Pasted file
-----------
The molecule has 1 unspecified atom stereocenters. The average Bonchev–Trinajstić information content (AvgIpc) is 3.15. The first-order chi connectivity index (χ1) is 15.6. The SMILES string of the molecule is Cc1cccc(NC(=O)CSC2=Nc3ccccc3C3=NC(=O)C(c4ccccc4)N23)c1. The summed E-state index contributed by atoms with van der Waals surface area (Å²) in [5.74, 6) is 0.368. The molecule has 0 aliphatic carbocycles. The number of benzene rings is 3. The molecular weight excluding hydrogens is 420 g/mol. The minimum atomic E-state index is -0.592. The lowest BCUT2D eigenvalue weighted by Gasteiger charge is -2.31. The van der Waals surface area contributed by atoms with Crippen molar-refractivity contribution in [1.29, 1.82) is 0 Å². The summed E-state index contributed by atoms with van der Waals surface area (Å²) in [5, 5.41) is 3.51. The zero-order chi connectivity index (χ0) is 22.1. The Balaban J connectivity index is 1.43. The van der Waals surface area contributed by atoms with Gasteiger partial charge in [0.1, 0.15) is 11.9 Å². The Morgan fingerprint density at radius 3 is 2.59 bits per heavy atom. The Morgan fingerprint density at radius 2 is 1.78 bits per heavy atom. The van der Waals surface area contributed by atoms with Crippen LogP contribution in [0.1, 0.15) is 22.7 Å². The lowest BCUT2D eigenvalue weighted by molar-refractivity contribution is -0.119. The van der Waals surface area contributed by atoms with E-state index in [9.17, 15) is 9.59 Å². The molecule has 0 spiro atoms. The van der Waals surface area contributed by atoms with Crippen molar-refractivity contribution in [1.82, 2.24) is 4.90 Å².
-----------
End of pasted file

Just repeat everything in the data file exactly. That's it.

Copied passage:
The molecule has 1 unspecified atom stereocenters. The average Bonchev–Trinajstić information content (AvgIpc) is 3.15. The first-order chi connectivity index (χ1) is 15.6. The SMILES string of the molecule is Cc1cccc(NC(=O)CSC2=Nc3ccccc3C3=NC(=O)C(c4ccccc4)N23)c1. The summed E-state index contributed by atoms with van der Waals surface area (Å²) in [5.74, 6) is 0.368. The molecule has 0 aliphatic carbocycles. The number of benzene rings is 3. The molecular weight excluding hydrogens is 420 g/mol. The minimum atomic E-state index is -0.592. The lowest BCUT2D eigenvalue weighted by Gasteiger charge is -2.31. The van der Waals surface area contributed by atoms with Crippen molar-refractivity contribution in [1.29, 1.82) is 0 Å². The summed E-state index contributed by atoms with van der Waals surface area (Å²) in [5, 5.41) is 3.51. The zero-order chi connectivity index (χ0) is 22.1. The Balaban J connectivity index is 1.43. The van der Waals surface area contributed by atoms with Gasteiger partial charge in [0.1, 0.15) is 11.9 Å². The Morgan fingerprint density at radius 3 is 2.59 bits per heavy atom. The Morgan fingerprint density at radius 2 is 1.78 bits per heavy atom. The van der Waals surface area contributed by atoms with Crippen LogP contribution in [0.1, 0.15) is 22.7 Å². The lowest BCUT2D eigenvalue weighted by molar-refractivity contribution is -0.119. The van der Waals surface area contributed by atoms with E-state index in [9.17, 15) is 9.59 Å². The molecule has 0 spiro atoms. The van der Waals surface area contributed by atoms with Crippen molar-refractivity contribution in [1.82, 2.24) is 4.90 Å².